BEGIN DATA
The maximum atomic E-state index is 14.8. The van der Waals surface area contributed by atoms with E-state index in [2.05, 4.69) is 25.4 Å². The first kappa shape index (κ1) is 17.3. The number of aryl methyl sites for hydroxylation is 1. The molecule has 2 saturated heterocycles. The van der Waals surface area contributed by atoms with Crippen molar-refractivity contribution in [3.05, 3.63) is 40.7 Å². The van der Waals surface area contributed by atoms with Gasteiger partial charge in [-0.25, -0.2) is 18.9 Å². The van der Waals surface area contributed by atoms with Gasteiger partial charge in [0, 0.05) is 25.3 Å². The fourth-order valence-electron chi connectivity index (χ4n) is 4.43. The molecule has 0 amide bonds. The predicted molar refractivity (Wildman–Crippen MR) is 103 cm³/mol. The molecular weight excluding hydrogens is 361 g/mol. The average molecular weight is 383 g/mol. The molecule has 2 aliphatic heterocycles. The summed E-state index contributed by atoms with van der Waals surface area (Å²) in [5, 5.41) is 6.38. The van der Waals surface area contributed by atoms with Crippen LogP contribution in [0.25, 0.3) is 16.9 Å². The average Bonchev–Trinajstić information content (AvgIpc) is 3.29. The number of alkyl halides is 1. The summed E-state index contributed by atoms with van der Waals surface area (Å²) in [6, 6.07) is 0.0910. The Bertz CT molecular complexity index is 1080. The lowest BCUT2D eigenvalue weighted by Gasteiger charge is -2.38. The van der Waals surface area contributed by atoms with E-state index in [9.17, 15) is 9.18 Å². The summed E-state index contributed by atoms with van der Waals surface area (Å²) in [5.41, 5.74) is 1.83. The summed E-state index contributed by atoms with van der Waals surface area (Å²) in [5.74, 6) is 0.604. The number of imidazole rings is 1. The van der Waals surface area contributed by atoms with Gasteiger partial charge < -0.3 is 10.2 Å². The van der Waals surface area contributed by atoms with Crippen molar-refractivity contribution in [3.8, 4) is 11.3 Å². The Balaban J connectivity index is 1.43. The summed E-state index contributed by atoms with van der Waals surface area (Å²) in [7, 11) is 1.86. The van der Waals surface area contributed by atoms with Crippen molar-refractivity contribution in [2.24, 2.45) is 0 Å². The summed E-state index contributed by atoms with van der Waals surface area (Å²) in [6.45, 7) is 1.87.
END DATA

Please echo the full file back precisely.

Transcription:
The maximum atomic E-state index is 14.8. The van der Waals surface area contributed by atoms with E-state index in [2.05, 4.69) is 25.4 Å². The first kappa shape index (κ1) is 17.3. The number of aryl methyl sites for hydroxylation is 1. The molecule has 2 saturated heterocycles. The van der Waals surface area contributed by atoms with Crippen molar-refractivity contribution in [3.05, 3.63) is 40.7 Å². The van der Waals surface area contributed by atoms with Gasteiger partial charge in [-0.25, -0.2) is 18.9 Å². The van der Waals surface area contributed by atoms with Gasteiger partial charge in [0, 0.05) is 25.3 Å². The fourth-order valence-electron chi connectivity index (χ4n) is 4.43. The molecule has 0 amide bonds. The predicted molar refractivity (Wildman–Crippen MR) is 103 cm³/mol. The molecular weight excluding hydrogens is 361 g/mol. The average molecular weight is 383 g/mol. The molecule has 2 aliphatic heterocycles. The summed E-state index contributed by atoms with van der Waals surface area (Å²) in [5, 5.41) is 6.38. The van der Waals surface area contributed by atoms with Crippen LogP contribution in [0.25, 0.3) is 16.9 Å². The average Bonchev–Trinajstić information content (AvgIpc) is 3.29. The number of alkyl halides is 1. The summed E-state index contributed by atoms with van der Waals surface area (Å²) in [6, 6.07) is 0.0910. The Bertz CT molecular complexity index is 1080. The lowest BCUT2D eigenvalue weighted by Gasteiger charge is -2.38. The van der Waals surface area contributed by atoms with E-state index in [9.17, 15) is 9.18 Å². The summed E-state index contributed by atoms with van der Waals surface area (Å²) in [5.41, 5.74) is 1.83. The summed E-state index contributed by atoms with van der Waals surface area (Å²) in [5.74, 6) is 0.604. The number of imidazole rings is 1. The van der Waals surface area contributed by atoms with Gasteiger partial charge < -0.3 is 10.2 Å². The van der Waals surface area contributed by atoms with Crippen molar-refractivity contribution in [3.8, 4) is 11.3 Å². The Balaban J connectivity index is 1.43. The summed E-state index contributed by atoms with van der Waals surface area (Å²) in [7, 11) is 1.86. The van der Waals surface area contributed by atoms with Crippen molar-refractivity contribution in [2.24, 2.45) is 0 Å². The summed E-state index contributed by atoms with van der Waals surface area (Å²) in [6.45, 7) is 1.87.